An entitlement is a guarantee of access to benefits based on established rights
An entitlement is a guarantee of access to benefits based on established rights or by legislation. A "right" is itself an entitlement associated with a moral or social principle, such that an "entitlement" is a provision made in accordance with legal framework of a society. Typically, entitlements are laws based on concepts of principle ("rights") which are themselves based in concepts of social equality or enfranchisement.
In a casual sense, the term "entitlement" refers to a notion or belief that one (or oneself) is deserving of some particular reward or benefit--if given without deeper legal or principled cause, the term is often given with pejorative connotation (e.g. a "sense of entitlement").
clinical psychology and psychiatry, an unrealistic, exaggerated, or rigidly held sense of entitlement may be considered a symptom of narcissistic personality disorder, seen in those who 'because of early frustrations...arrogate to themselves the right to demand lifelong reimbursement
A "right" is itself an entitlement associated with a moral or social principle
Rights are legal, social, or ethical principles of freedom or entitlement; that is, rights are the fundamental normative rules about what is allowed of people or owed to people, according to some legal system, social convention, or ethical theory. Rights are of essential importance in such disciplines as law and ethics, especially theories of justice and deontology.The connection between rights and struggle cannot be overstated -- rights are not as much granted or endowed as they are fought for and claimed, and the essence of struggles past and ancient are encoded in the spirit of current concepts of rights and their modern formulations
Rights are often considered fundamental to civilization, being regarded as established pillars of society and culture
and the history of social conflicts can be found in the history of each right and its development. According to the Stanford Encyclopedia of Philosophy, "rights structure the form of governments, the content of laws
Human rights or civil liberties
Human rights or civil liberties form a crucial part of a country's constitution and govern the rights of the individual against the state. Most jurisdictions, like the United States and France, have a codified constitution, with a bill of rights. A recent example is the Charter of Fundamental Rights of the European Union which was intended to be included in the Treaty establishing a Constitution for Europe, that failed to be ratified. Perhaps the most important example is the Universal Declaration of Human Rights under the UN Charter. These are intended to ensure basic political, social and economic standards that a nation state, or intergovernmental body is obliged to provide to its citizens but many do include its governments.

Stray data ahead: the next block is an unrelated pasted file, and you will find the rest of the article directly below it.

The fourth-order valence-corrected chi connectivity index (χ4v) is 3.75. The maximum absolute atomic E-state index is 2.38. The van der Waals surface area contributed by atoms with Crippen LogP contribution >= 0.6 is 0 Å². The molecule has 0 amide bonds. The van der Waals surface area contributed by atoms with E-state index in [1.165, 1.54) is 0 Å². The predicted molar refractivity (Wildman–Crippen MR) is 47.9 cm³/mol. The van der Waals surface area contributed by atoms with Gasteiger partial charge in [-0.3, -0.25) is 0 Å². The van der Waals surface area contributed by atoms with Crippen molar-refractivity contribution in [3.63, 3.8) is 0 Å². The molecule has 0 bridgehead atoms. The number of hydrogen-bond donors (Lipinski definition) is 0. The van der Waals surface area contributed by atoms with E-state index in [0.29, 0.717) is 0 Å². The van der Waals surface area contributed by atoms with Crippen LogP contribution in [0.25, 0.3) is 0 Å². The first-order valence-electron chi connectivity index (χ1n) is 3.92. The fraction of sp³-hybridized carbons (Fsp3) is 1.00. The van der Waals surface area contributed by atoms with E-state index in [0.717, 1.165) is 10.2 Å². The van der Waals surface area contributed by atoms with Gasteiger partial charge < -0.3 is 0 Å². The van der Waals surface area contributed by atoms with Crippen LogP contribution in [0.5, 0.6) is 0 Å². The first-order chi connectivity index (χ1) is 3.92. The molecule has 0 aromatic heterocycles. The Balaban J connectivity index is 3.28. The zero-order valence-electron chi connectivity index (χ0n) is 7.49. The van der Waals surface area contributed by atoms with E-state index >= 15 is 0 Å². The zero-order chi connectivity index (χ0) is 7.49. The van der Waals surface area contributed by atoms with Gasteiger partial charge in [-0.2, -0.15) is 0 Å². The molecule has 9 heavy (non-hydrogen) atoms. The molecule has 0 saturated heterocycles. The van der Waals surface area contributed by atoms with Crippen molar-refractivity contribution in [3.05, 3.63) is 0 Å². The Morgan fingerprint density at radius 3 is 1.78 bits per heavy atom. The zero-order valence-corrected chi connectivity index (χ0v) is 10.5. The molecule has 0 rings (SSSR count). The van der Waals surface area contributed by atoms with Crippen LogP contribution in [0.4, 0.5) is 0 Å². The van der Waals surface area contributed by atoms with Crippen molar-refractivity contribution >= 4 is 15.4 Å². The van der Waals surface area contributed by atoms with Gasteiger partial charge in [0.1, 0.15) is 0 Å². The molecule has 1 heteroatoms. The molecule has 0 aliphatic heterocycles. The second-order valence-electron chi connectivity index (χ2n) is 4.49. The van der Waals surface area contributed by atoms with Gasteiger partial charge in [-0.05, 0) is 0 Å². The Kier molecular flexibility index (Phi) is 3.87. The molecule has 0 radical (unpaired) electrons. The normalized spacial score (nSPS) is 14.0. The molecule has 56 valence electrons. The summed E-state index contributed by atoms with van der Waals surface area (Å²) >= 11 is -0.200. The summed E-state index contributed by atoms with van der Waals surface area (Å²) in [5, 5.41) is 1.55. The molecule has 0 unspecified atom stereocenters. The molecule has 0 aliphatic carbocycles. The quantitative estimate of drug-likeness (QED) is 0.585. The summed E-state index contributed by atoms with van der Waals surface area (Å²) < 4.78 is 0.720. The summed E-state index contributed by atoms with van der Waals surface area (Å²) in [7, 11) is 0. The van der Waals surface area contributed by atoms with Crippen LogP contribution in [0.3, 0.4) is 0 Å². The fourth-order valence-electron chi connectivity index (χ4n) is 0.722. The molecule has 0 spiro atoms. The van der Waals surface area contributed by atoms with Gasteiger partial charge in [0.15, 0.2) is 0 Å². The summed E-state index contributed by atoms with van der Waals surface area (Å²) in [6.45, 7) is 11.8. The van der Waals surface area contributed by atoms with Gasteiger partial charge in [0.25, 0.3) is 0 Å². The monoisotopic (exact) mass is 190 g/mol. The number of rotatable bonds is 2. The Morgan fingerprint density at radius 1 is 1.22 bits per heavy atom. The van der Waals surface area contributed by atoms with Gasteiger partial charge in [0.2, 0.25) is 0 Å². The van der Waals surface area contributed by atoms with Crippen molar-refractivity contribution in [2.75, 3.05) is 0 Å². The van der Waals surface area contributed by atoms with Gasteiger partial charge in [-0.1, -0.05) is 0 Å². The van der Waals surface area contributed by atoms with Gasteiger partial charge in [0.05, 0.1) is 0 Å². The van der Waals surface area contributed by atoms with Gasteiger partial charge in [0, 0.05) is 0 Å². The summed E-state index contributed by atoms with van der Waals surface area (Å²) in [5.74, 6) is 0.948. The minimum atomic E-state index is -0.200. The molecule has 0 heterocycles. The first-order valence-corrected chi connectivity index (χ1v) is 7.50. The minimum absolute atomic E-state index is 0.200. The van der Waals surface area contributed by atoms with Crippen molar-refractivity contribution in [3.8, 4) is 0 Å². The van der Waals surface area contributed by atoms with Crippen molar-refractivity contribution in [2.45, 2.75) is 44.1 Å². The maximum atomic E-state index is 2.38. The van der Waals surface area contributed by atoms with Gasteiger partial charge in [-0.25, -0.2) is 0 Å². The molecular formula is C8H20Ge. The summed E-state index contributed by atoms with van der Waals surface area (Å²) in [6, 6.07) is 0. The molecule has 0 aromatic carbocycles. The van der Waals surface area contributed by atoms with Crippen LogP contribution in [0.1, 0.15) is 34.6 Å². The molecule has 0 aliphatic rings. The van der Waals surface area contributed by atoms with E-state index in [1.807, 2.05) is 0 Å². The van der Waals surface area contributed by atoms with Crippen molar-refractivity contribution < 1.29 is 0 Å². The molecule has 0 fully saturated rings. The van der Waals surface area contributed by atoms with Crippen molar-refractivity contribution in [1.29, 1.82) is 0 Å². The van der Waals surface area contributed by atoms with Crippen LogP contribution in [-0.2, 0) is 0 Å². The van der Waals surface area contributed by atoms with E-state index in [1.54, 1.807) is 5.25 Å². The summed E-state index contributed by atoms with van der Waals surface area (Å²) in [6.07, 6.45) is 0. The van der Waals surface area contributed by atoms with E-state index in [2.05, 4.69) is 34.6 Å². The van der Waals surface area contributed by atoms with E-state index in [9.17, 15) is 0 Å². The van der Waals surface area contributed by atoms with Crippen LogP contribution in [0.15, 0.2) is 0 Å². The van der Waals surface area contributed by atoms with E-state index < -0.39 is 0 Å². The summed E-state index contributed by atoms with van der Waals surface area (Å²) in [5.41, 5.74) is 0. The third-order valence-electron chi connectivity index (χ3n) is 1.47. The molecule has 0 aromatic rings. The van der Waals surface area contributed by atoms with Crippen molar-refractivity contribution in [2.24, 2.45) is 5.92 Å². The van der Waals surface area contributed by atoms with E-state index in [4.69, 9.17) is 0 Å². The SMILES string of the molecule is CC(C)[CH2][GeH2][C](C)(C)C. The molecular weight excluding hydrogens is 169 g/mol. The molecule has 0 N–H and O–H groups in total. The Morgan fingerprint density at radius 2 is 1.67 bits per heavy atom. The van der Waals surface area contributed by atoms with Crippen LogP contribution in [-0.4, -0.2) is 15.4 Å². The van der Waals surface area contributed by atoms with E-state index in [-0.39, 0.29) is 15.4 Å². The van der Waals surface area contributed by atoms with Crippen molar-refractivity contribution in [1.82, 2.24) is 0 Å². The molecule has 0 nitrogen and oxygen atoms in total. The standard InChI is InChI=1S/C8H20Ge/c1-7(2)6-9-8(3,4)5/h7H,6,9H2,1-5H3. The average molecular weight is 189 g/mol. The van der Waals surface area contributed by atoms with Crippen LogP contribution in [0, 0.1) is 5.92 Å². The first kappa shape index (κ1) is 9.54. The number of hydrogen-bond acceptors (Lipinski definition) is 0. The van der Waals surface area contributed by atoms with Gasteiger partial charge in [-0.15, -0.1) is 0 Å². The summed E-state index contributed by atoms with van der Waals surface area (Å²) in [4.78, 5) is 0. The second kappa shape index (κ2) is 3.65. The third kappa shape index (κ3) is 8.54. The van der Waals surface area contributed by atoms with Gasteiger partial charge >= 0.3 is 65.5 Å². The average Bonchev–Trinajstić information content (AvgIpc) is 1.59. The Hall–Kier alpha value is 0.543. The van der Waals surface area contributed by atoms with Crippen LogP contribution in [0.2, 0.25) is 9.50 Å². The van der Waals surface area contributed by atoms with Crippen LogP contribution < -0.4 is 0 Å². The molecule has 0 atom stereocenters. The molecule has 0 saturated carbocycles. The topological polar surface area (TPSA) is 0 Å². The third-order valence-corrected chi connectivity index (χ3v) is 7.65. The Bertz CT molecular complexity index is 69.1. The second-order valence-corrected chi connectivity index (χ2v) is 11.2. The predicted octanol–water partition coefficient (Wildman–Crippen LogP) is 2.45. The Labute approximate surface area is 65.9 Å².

Welfare benefits are a matter of statutory entitlement
Welfare benefits are a matter of statutory entitlement for persons qualified to receive them and procedural due process is applicable to their termination.Goldberg v. Kelly, 397 U.S. 254 (1970), is a case in which the United States Supreme Court ruled that the Due Process Clause of the Fourteenth Amendment to the United States Constitution requires an evidentiary hearing before a recipient of certain government benefits (welfare) can be deprived of such benefits. The individual losing benefits is not entitled to a trial, but is entitled to an oral hearing before an impartial decision-maker, the right to confront and cross-examine witnesses, and the right to a written opinion setting out the evidence relied upon and the legal basis for the decision
Uninterrupted receipt of public assistance,
The interest of the eligible recipient in the uninterrupted receipt of public assistance, which provides him with essential food, clothing, housing, and medical care, coupled with the State's interest that his payments not be erroneously terminated, clearly outweighs the State's competing concern to prevent any increase in its fiscal and administrative burdenspre-termination evidentiary hearing is necessary to provide the welfare recipient with procedural due process. A pre-termination evidentiary hearing is necessary to provide the welfare recipient with procedural due process(a) Such hearing need not take the form of a judicial or quasi-judicial trial, but the recipient must be provided with timely and adequate notice detailing the reasons for termination, and an effective opportunity to defend by confronting adverse witnesses and by presenting his own arguments and evidence orally before the decision maker
Decision maker must be impartial
Counsel need not be furnished at the pre-termination hearing, but the recipient must be allowed to retain an attorney if he so desires.The decision maker need not file a full opinion or make formal findings of fact or conclusions of law but should state the reasons for his determination and indicate the evidence he relied on.(d) The decision maker must be impartial, and although prior involvement in some aspects of a case will not necessarily bar a welfare official from acting as decision maker, he should not have participated in making the determination under review